The main consideration is the astronomical price of everything. For context, the price of a glass of large beer in a touristy bar, is around 60kr (€8/$9), is the same you could pay for a lunch in southern Europe. If you have the money or can budget well, you will adore Copenhagen.

The perfect 48hours

There’s a lot to squeeze in for 48 hours in Lisbon.
Below is an interactive map of this tour - day 1 is highlighted in green and day 2 in yellow, with optional sights and section in grey.

Most tours begin in the Baixa district with its grand avenues and magnificent plazas, such as the Praça do Comércio. In the later part of the day start to climb hills into the Alfama district, which is a maze of narrow streets leading to the castle. Take in one of the viewpoints close to the castle for a romantic sunset and then ride the quaint number 28 tram as it rattles through the city.

For dinner head into the Baixa district and then for nightlife its Barrio Alto, with its funky bars and socialising which fills the streets.

Torre de Belem lisbon

The Torre de Belem once guarded the Tejo Estuary and Lisbon

For the second day head to the Belem district, which contains the Mosteiro dos Jerónimos, and Torre de Belem, along with views across the Tejo Estuary. For the second part of the day discover the stylish Príncipe Real and Avenida da Liberdade districts or visit the ultra-modern side of Lisbon, the Parque das Nações.

Copenhagen offers so much for a fun-packed 48 hours. Below is an interactive tour map - day 1 is highlighted in green and day 2 in yellow.

Being in the Rådhuspladsen, main plaza of Copenhagen, and wander up the primary shopping street the Strøget. This leading into the Latin Quarter, and a highlight is the Rundertaarn (Round tower) and view. Nyhavn is the 17th-century canal district with traditional painted houses, and a favourite with tourists. Departing from the docks are canal boat tours and are an enjoyable way to experience the waterways and view the overrated Mermaid Statue.

For lunch cross the canal to the Bridge Street Kitchen for a popular street food market, and relaxed location for lunch. Next is Christiania, a once bohemian commune, but pushy drug dealers and influx of tourists slightly detracts from the original ideals. The tower of the Vor Frelsers Kirke church provides some of the best views of Copenhagen. Next visit the Christiansborg Slot palace on the pretty island of Slotsholmen. For the evening return to the Rådhuspladsen and visit the Tivoli amusement park, which is characterful and charming in the evening. For the evening find a funky restaurant in the Vesterbro district.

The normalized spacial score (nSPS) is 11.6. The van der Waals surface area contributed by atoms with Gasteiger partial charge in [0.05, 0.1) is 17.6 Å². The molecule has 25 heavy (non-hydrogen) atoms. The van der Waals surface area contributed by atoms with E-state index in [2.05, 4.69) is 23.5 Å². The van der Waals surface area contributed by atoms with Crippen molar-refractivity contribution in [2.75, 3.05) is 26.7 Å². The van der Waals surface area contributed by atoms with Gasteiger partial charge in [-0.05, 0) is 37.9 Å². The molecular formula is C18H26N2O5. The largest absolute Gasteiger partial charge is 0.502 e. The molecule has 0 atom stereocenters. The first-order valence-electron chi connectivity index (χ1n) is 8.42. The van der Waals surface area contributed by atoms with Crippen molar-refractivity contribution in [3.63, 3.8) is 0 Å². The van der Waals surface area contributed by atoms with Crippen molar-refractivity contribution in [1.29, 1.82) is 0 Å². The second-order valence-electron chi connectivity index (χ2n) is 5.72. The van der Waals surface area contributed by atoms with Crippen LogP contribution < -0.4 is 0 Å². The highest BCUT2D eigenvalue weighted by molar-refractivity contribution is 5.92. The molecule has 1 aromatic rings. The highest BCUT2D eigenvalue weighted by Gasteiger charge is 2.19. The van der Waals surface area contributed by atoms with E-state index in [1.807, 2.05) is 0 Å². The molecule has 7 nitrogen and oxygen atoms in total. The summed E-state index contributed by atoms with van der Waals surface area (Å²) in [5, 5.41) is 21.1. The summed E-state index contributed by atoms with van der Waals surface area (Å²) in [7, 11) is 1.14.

Latin Quarter Copenhagen

The side streets of the Latin Quarter (Latinerkvarteret) are a joy to explore

Start the second day by visiting the magnificent Rosenborg Slot palace, where it is easy to spend a couple of hours exploring. Nørrebro is a diverse community with Assistens Kirkegård park and at the far end is the Superkilen Park great for your Instagram posts. For lunch, visit the Torvehallerne street food market.

In the afternoon head into the Frederiksstaden district, with the Amalienborg Palace, where the Danish royal family reside, and the Frederiks Kirke church beautiful examples of grand Rococo style. If you insist on visiting the Den Lille Havfrue (Mermaid Statue), continue northwards past the Kastellet fort. For a more cultural end to the day vis the SNK museum (the Danish national gallery) or the Nationalmuseet Museum.

Tourism Practicalities

Always book accommodation in advance. When considering where to be based anywhere within the Indre By (the central location) is great. Vesterbro is an up and coming area which is trendy and touch edgy, Frederiksstaden is a bit more refined and Latin quarter is a lively. If you are further away, try to be close to a metro station.

There is excellent public transport but often hiring a bike is the easiest way to ravel around, as there are extensive cycle paths and the city is flat.
The currency used is the krone (dkk), which is pegged to the euro at €1=7.46dkk. You must exchange to krone, as Euro is rarely accepted, except in the airport.

uk - fr ru es pt